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Long-term gains from grazing training

27 June 2019

Improved lamb sale weights and more grass later in the season are two key benefits WA producers Matt Nield and Emma Pinnick saw as a result of Profitable Grazing Systems (PGS) training – but they don’t stop there, according to Matt.

Matt firmly believes if producers aren’t always learning, they’re not going forward. He said one of the best ways to learn is to take advantage of the experience and knowledge of others.

This way of thinking came from completing the PGS Grazing Matcher™ package, and subsequently putting his hand up for the Benchmarking for Profit™ package, which he and Emma are now part-way through.

PGS takes small groups of like-minded producers – who want to improve their whole-farm performance – and matches them with coaches who share their knowledge, skills and experience.

Strategic grazing management

Matt and Emma run a self-replacing flock of 6,500 winter-grazed Merinos on 570ha at ‘Blackwood Grazing’ near Augusta. Medium micron wool is the primary game, with the balance of ewes mated to terminal sire Poll Dorsets for lamb production.

The operation is 100% leased – quite unusual for such a large farming enterprise in this region – and as such, has been run very strategically as a business since the couple set it up five years ago.

The decision was recently made to carry Merino wether lambs through to 2.5 years of age to increase stocking rates, and therefore productivity, and to build in a buffer for tough seasons in the way of having dry sheep to offload first. That was a key driver for taking part in a grazing management program.

“What we came away with was that it’s all about the management of the grass – not changing what we grow (ryegrass and clover) but strategic rotational grazing,” Matt said.

“Before, we were hit and miss – we’d shift sheep in a haphazard fashion with no science behind those decisions. Now we look at plant growth, rather than food on offer, to make decisions.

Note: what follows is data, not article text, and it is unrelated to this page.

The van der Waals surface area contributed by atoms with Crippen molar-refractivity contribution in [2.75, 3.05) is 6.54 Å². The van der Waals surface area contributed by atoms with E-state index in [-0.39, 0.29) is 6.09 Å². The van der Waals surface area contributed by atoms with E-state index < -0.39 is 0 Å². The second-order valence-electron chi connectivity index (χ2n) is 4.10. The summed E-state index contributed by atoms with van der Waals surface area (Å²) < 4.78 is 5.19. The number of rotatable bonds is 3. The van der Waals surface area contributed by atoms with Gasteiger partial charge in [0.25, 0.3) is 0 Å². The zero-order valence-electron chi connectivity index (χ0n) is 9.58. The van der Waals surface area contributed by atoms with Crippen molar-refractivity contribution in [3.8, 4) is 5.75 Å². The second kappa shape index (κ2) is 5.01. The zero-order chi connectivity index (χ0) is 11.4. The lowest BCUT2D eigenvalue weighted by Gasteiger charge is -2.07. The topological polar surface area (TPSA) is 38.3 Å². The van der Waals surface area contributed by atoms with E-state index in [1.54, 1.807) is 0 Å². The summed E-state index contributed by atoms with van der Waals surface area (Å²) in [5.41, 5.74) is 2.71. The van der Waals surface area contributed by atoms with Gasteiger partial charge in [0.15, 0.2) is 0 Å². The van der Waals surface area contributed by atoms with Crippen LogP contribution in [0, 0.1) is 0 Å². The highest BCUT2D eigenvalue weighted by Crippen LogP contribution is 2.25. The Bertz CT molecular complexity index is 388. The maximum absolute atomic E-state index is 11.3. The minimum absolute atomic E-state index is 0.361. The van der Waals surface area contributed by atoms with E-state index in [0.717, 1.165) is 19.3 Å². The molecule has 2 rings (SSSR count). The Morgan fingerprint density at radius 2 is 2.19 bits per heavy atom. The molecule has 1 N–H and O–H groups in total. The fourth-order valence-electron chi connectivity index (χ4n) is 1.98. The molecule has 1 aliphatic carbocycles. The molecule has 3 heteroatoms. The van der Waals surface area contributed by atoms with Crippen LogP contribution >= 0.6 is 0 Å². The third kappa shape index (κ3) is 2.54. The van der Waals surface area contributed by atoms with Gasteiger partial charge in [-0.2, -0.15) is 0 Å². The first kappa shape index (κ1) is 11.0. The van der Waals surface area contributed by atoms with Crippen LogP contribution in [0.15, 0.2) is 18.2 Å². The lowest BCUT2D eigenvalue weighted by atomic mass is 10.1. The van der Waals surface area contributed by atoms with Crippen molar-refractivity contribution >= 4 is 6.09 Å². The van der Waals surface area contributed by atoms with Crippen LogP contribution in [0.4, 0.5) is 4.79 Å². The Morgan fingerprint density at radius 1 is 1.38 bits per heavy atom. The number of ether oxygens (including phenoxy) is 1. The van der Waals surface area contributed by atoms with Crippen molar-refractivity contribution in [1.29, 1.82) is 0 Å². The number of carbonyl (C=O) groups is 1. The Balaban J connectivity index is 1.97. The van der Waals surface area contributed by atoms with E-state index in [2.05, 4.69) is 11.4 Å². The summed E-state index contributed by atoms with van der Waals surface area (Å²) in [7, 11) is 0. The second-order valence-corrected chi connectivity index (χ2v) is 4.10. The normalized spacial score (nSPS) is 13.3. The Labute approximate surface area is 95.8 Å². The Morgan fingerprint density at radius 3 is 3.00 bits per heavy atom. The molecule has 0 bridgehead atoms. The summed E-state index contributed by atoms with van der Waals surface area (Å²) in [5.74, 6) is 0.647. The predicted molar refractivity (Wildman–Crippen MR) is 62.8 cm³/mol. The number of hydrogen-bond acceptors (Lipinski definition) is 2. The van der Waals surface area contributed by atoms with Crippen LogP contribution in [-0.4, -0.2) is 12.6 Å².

“Plant growth is measured through leaf stage – we graze at three leaf, then let it return back to that stage before grazing again.”

Learning from other industries

Matt said the collaborative nature of the PGS program was exceptionally valuable.

“Two deliverers in the group are heavily involved in milk production. Dairy farmers are the best at growing grass and grass utilisation,” he said. 

“The way the training was structured – going to everyone’s farm and discussing what you see and what has worked for others – was also a big benefit because that allowed me to get the most value for the investment and time I was putting in.

“When you spend money to go and do something like this, you want to get the best return so you listen and react.”

PGS State Coordinator for WA Rebecca Wallis said collaboration was one of the highest valued aspects among participants.

“To embed skills requires not only knowing what to do but how to do it.

“The best way to do this is a supported learning model where there is opportunity to learn, practice and apply new skills over time with other producers, supported by a coach who is an expert in that particular field,” she said.

Benefits beyond one season

Matt said after implementing changes as a result of the program, the wool cut was up, lamb sale weights were 2kg better at weaning and there was visibly far more grass later in the season.

“All this was achieved in a year where we were feeding at lambing, which is usually unheard of. Last year’s break came seven weeks post average,” he said.

“While we consider that a very good result, we take the view this isn’t something you do in just one year, but rather is gradually implemented over time as there is capital expenditure involved. So the benefits will be ongoing.”

Rebecca said it was a common thread to see the benefits from the PGS program as a long-term process, extending far beyond one season.

Matt said he is once again approaching the PGS Benchmarking for Profit™ training with a long-term perspective.

“We’re looking to find out what we are doing well, what we can do better and basically where the holes in our system might be,” he said.

“It’s not so much about comparing ourselves with others but finding where we have scope to improve, based on years of information collected.

“We don’t want to be chasing the ‘one percenters’. We want to be putting effort, time and money into what will actually make more money.”